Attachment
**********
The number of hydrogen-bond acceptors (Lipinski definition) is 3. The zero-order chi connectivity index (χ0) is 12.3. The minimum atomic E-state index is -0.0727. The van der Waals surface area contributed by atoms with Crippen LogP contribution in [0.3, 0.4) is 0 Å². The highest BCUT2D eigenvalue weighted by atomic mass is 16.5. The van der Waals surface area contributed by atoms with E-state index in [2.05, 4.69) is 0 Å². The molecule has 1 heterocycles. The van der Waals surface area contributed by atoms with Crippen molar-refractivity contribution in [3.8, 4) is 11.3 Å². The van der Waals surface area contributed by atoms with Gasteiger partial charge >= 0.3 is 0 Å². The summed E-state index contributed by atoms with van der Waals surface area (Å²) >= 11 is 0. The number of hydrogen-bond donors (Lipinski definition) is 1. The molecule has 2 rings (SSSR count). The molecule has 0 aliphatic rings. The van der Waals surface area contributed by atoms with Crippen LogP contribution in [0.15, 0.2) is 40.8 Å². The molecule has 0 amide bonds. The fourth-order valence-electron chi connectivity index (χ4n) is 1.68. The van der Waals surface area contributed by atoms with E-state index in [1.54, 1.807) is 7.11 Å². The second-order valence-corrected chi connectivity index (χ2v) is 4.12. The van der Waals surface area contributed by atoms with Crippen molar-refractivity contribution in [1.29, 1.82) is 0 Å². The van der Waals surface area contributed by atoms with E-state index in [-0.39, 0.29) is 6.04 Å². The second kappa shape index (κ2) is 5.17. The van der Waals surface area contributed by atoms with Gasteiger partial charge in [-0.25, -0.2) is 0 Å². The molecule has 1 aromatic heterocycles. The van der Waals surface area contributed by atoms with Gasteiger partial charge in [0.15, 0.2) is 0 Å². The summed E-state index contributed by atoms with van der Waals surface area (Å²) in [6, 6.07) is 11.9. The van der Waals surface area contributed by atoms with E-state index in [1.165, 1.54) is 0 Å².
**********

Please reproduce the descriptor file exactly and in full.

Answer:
The number of hydrogen-bond acceptors (Lipinski definition) is 3. The zero-order chi connectivity index (χ0) is 12.3. The minimum atomic E-state index is -0.0727. The van der Waals surface area contributed by atoms with Crippen LogP contribution in [0.3, 0.4) is 0 Å². The highest BCUT2D eigenvalue weighted by atomic mass is 16.5. The van der Waals surface area contributed by atoms with E-state index in [2.05, 4.69) is 0 Å². The molecule has 1 heterocycles. The van der Waals surface area contributed by atoms with Crippen molar-refractivity contribution in [3.8, 4) is 11.3 Å². The van der Waals surface area contributed by atoms with Gasteiger partial charge >= 0.3 is 0 Å². The summed E-state index contributed by atoms with van der Waals surface area (Å²) >= 11 is 0. The number of hydrogen-bond donors (Lipinski definition) is 1. The molecule has 2 rings (SSSR count). The molecule has 0 aliphatic rings. The van der Waals surface area contributed by atoms with Crippen LogP contribution in [0.15, 0.2) is 40.8 Å². The molecule has 0 amide bonds. The fourth-order valence-electron chi connectivity index (χ4n) is 1.68. The van der Waals surface area contributed by atoms with E-state index in [1.54, 1.807) is 7.11 Å². The second-order valence-corrected chi connectivity index (χ2v) is 4.12. The van der Waals surface area contributed by atoms with Crippen molar-refractivity contribution in [1.29, 1.82) is 0 Å². The van der Waals surface area contributed by atoms with E-state index in [-0.39, 0.29) is 6.04 Å². The second kappa shape index (κ2) is 5.17. The van der Waals surface area contributed by atoms with Gasteiger partial charge in [-0.25, -0.2) is 0 Å². The molecule has 1 aromatic heterocycles. The van der Waals surface area contributed by atoms with Gasteiger partial charge in [0.15, 0.2) is 0 Å². The summed E-state index contributed by atoms with van der Waals surface area (Å²) in [6, 6.07) is 11.9. The van der Waals surface area contributed by atoms with E-state index in [1.165, 1.54) is 0 Å².